Media Coverage

Data Breach Probes, Suits Will Test T-Mobile’s Cyber Coverage

Since T-Mobile announced in August 2021 that more than 50 million of its customers had personal information stolen by cyber criminals, the U.S. wireless carrier has been hit with more than 30 suits as well as regulatory investigations.

Flaster Greenberg’s Krishna Jani was tapped by Law360 today for her take on T-Mobile’s cyber insurance coverage and how it could be stretched by the recent data breach. Click here to read more.

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Media Type:

Legal Commentary


October 1, 2021

Defending Patient Breaches for Hospitals – Darshan Talks Podcast

On this episode of Darshan Talks, we had discussed Health Literacy with guest Krishna Jani. Krishna Jani, Cybersecurity & Data Privacy Attorney at Flaster Greenberg PC, had spoken about the relationship between data privacy, life sciences, and health issues in the legal domain. She had highlighted that healthcare services should ensure that they don’t compromise patients’ digital privacy in any way. What startups do with patient data matters regarding what legal liability or implications are placed on them. Example: If they sell data for a profit, it might come under California’s CCPA or the new CCRA regulations. There are a lot of hospitals getting hacked despite hiring IT teams to avoid these incidents. This is often because they outsource the IT work to another company, have an outdated privacy policy, and don’t discuss cybersecurity in board meetings. Besides the breach of privacy to patients, there is also a strong possibility that the hospital will be sued. Thus, hospitals need to hold themselves accountable, focus on data privacy and keep themselves up to date with the latest digital security compliances. She had cited a study in the 80s where people could connect even 1 or 2 data points to a single person. With the advancement of technology that is there now, it is even harder to remain completely anonymous. Thus, it is advisable to delete unnecessary patient data systems for clinical trials or purposes of research and development. A defence would arise only if there has been some substantial effort made or standard of care exercised by hospital management to curb these cybersecurity attacks, even if attacks have become increasingly sophisticated over the years. She had concluded with an interesting point: healthcare data is 3x more critical than financial data.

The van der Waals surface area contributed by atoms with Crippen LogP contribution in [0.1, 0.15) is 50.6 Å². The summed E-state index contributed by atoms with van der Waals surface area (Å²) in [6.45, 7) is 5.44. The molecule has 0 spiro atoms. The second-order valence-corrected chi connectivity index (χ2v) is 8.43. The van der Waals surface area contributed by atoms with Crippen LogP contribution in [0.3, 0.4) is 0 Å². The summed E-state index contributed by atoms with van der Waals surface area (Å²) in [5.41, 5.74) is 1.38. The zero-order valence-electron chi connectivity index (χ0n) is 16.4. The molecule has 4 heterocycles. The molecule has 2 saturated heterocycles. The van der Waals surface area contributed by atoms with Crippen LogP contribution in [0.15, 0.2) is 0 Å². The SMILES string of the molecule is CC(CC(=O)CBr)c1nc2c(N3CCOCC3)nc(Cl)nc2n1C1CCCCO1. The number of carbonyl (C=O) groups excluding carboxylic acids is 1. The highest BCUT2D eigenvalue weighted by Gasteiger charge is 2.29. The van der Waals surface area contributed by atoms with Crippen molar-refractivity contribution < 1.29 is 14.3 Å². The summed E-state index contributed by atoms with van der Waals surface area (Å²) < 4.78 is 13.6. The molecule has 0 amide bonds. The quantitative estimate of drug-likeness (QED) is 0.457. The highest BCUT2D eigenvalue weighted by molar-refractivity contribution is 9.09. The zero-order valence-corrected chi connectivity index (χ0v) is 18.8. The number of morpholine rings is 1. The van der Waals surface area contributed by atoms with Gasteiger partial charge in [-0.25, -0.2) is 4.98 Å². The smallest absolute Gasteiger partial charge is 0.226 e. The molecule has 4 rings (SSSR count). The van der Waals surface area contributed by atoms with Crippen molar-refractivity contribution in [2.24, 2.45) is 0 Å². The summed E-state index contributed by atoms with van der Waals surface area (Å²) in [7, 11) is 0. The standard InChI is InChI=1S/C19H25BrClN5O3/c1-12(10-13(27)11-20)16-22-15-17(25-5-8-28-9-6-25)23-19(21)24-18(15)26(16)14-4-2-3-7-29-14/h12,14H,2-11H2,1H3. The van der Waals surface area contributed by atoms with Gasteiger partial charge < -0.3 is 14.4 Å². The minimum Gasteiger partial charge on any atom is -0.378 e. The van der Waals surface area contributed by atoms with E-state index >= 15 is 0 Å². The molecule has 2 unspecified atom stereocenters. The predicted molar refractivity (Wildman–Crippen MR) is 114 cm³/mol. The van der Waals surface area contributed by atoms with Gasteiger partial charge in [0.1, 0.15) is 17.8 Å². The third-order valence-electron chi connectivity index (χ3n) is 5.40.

FTC updates to Healthtech Privacy in USA – Darshan Talks Podcast

In this episode of Darshan Talks, Darshan Kulkarni and guest Krishna Jani have a discussion on Privacy and all the facets related to it. Krishna Jani, who is a Cybersecurity and Data Privacy Attorney at Flaster Greenberg PC. She is also involved in Litigation Department focusing her practice on complex commercial litigation. The conversation started on an interesting note about traveling, Covid restrictions, and rules of various countries wherein the countries had different standards of dealing with the situation, having respective approaches. This linked to the topic of privacy laws for example – the European method, where there is an overarching principle/code and each country does the same situation uniquely and this directly relates to privacy laws. FTC ( Federal Trade Commission) is a federal agency that formulates consumer protection, consumer education, anti-trust laws, and now privacy laws. The FTC has been the chief federal agency on privacy policy and enforcement since the1970s when it began enforcing one of the first federal privacy laws – the Fair Credit Reporting Act. Since then, rapid changes in technology have raised new privacy challenges. The agency uses law enforcement, policy initiatives, and consumer and business education to protect consumers’ personal information and ensure that they have the confidence to take advantage of the many benefits of the ever-changing marketplace. Privacy has now become the umbrella term as per the expert given under section 5 of the FTC Act describing as unfair trade practice. She elaborates on the enforceability of FTC regulations in privacy matters. Then they talked about the health applications (for example consumer data such as pregnancy, personal data of health problems, biometric data) emerging technology, and consumer privacy correlates with each other. She also spoke about the concept of data minimalization that states that data collected or processed should not be utilized unnecessarily and only if it’s essential for reasons that were clearly stated in advance to support data privacy.